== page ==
After storm comes sunshine, so goes the saying. But in Abia State where hoodlums said to number about 200 burnt down and destroyed some police stations early in the week, killing four police officers and men, in the process, the sun is yet to shine after the storm.

In fact, with the 7 pm- 7am curfew imposed on Aba and its environs, the ban on the movement of Keke (tricycles) and commercial motor-cyclists, with security operatives patrolling the city in convoy of vehicles and looking for and arresting suspects, it may take a while before the city returns to normalcy.
It will be recalled that hoodlums, on February 23, 2021, struck at random in high places including locations once thought to be impregnable and left in their trails mayhem, deaths, tears and sorrow. At least, four policemen reportedly lost their lives while offices were razed as gunmen attacked the Abayi Osisioma Ngwa Divisional Police Station. Two other police formations in the state suffered similar fate.
The following day, two police stations located in Nkpologu, Aguata Local Government Area and Ozigbo, Orumba North LGA, both in Anambra State, were attacked in similar manner by gunmen. In that attack, four policemen reportedly lost their lives. The bandits who the police said numbered over 200, also carted away arms and ammunition from the station located along Umuojima/MCC Road, in Osisioma council area of Aba commercial city.
There were conflicting reports about the casualty figure. Saturday Sun gathered that two of the officers were killed at Abayi Osisioma, while the other two met their untimely death at Omoba Divisional Headquarters of Isiala Ngwa South. Abia State Police Public Relations Officer, Geoffrey Ogbonna, said some of the hoodlums were also killed in the shootout that ensued during the Omoba incident, while others escaped with arms from the station. At the Abayi/Umuojima Osisioma station, several buildings and vehicles packed in the premises were among property destroyed by the bandits.
In similar development, the hoodlums attacked the Police Mobile Force (PMF) 28 Squadron, located inside the State Police Command Headquarters, Umuahia and made away with five AK-47 rifles from the squadron’s armoury. After the incident, the attackers reportedly escaped unchallenged.

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Speculations on brains behind the attacks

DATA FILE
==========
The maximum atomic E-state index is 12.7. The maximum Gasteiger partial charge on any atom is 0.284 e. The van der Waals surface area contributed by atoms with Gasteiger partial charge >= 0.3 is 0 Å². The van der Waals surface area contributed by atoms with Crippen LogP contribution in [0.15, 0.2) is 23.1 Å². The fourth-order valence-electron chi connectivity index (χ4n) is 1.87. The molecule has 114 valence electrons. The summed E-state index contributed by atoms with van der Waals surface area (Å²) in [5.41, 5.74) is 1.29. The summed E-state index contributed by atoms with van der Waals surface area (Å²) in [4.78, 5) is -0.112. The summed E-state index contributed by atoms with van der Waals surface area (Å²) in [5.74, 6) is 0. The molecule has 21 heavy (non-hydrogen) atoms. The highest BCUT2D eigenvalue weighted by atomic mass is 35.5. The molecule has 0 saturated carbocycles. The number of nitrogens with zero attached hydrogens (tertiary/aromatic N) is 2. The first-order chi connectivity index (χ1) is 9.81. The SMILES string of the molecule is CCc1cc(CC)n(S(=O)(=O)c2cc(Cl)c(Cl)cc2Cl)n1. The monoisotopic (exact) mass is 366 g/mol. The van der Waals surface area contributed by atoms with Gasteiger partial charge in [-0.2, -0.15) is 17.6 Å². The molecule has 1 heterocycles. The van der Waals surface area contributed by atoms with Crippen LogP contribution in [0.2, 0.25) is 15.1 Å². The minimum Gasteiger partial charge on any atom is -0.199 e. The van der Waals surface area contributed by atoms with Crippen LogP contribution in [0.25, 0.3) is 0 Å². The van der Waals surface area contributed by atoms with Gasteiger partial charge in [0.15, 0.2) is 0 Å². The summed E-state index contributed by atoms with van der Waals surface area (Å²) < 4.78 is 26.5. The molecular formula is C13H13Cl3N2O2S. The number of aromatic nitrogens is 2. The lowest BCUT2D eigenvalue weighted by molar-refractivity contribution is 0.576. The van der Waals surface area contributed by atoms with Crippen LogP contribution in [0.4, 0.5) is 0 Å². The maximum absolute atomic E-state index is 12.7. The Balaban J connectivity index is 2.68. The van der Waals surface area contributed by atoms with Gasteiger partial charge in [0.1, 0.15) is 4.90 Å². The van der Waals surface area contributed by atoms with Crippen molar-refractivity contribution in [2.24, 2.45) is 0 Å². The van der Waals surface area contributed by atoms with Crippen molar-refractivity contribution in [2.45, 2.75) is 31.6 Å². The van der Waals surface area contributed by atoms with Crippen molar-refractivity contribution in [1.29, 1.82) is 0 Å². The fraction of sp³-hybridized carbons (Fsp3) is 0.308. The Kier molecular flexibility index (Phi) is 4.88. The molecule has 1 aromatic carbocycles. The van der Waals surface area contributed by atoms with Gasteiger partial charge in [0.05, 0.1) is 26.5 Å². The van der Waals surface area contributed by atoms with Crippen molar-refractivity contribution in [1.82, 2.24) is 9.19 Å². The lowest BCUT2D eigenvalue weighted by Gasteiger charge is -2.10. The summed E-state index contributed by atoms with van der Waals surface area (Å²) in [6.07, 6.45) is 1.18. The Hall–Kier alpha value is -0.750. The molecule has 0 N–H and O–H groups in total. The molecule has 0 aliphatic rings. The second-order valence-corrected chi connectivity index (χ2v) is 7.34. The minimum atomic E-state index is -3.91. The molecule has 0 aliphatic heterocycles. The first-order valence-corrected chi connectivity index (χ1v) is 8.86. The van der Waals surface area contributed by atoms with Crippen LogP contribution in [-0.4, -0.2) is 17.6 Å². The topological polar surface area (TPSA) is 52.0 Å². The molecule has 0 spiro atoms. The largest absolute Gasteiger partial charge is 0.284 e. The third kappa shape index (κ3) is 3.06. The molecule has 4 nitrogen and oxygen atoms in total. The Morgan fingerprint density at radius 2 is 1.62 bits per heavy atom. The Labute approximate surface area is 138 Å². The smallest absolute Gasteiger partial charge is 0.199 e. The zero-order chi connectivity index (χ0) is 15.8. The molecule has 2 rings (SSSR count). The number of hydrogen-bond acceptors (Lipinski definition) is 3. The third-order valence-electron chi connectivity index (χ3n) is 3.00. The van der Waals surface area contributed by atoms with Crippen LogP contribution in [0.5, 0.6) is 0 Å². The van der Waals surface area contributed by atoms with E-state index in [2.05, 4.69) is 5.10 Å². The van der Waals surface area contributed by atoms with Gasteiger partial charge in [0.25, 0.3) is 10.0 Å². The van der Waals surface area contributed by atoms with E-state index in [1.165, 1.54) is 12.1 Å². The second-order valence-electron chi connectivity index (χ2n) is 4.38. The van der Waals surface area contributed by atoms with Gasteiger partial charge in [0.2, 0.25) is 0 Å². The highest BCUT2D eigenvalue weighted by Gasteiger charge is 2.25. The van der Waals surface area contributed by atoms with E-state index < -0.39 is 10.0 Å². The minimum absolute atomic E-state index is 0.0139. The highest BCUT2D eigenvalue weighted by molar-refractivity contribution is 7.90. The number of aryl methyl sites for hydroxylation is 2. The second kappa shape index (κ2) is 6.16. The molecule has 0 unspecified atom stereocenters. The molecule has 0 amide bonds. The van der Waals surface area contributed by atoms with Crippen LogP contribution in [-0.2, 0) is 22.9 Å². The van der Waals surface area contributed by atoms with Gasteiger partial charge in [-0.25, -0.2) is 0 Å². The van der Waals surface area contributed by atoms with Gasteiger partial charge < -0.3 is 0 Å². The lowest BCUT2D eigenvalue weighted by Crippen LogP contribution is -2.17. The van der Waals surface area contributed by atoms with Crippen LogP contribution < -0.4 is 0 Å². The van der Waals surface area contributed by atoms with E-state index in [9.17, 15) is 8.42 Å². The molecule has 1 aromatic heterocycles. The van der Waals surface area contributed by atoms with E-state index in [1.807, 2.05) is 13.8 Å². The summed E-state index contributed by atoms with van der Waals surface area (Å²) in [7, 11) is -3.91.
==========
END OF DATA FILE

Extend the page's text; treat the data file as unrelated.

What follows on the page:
So, who did it? Since after the incident, fingers have been pointing in different directions. Some blamed it on unemployed youths who are aggrieved with the society. Some believe that angry and unemployed youths who had borne the brunt of biting economic hardship in the country including recent policies of the Abia State government to throw them out of businesses, may have contributed to the spate of attacks on police stations.
Some point at members of the society who are displeased with what they see as continuing acts of police harassment, intimidation, extortions, post-ENDSARS protest. Others think that members of the Indigenous Peoples of Biafra (IPOB) are responsible for the attacks. But neither the organisation nor the police have issued statements to that effect.
While they appreciate the police for their protection from criminal elements of the society, some residents who spoke to our correspondent said policemen and women in various formations especially in Aba and Umuahia, the state capital, see their posting as an opportunitiy to extort and exploit the populace.
An Aba-based journalist and human rights activist, Eusebio Eke, likened police stations in the town to market outlets where terms of bailing detained persons were financially bargained: between N50, 000 and N100,000, depending on one’s bargaining power and acumen. He called on police authorities in Abuja to urgently redeploy all police operatives out of the state and bring in fresh blood to cope with the rising trend of banditry and killings.
Respondents said that issues of mistrust between the police and residents in the commercial city has existed for a long time, with people especially youths, vowing to invade their barracks or beat up any of their personnel at any given opportunity.
A senior legal practitioner who did not want his name mentioned in print, said policemen in Aba and Umuahia deploy harassment and intimidation, arrest and detain innocent citizens with threats to kill them should they fail to cooperate by paying demanded sums of money.